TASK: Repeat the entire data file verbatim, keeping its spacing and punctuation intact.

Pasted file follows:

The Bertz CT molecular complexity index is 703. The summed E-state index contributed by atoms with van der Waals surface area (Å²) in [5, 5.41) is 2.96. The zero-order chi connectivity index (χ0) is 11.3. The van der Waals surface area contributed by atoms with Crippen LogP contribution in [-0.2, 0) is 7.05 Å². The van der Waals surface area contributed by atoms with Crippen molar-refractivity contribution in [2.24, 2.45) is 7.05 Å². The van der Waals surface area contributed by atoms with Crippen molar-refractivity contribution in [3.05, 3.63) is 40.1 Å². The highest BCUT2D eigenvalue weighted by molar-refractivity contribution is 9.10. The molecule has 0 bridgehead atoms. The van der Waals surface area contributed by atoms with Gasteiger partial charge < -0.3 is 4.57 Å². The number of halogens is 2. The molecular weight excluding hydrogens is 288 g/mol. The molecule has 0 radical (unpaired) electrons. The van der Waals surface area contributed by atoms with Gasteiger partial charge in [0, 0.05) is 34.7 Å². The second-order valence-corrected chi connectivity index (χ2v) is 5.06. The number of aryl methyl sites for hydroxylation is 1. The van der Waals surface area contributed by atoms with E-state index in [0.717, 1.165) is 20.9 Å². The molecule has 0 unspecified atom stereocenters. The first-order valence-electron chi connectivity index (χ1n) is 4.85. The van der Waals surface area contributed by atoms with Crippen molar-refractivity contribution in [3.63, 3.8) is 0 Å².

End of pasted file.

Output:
The Bertz CT molecular complexity index is 703. The summed E-state index contributed by atoms with van der Waals surface area (Å²) in [5, 5.41) is 2.96. The zero-order chi connectivity index (χ0) is 11.3. The van der Waals surface area contributed by atoms with Crippen LogP contribution in [-0.2, 0) is 7.05 Å². The van der Waals surface area contributed by atoms with Crippen molar-refractivity contribution in [2.24, 2.45) is 7.05 Å². The van der Waals surface area contributed by atoms with Crippen molar-refractivity contribution in [3.05, 3.63) is 40.1 Å². The highest BCUT2D eigenvalue weighted by molar-refractivity contribution is 9.10. The molecule has 0 bridgehead atoms. The van der Waals surface area contributed by atoms with Gasteiger partial charge < -0.3 is 4.57 Å². The number of halogens is 2. The molecular weight excluding hydrogens is 288 g/mol. The molecule has 0 radical (unpaired) electrons. The van der Waals surface area contributed by atoms with Gasteiger partial charge in [0, 0.05) is 34.7 Å². The second-order valence-corrected chi connectivity index (χ2v) is 5.06. The number of aryl methyl sites for hydroxylation is 1. The van der Waals surface area contributed by atoms with E-state index in [0.717, 1.165) is 20.9 Å². The molecule has 0 unspecified atom stereocenters. The first-order valence-electron chi connectivity index (χ1n) is 4.85. The van der Waals surface area contributed by atoms with Crippen molar-refractivity contribution in [3.63, 3.8) is 0 Å².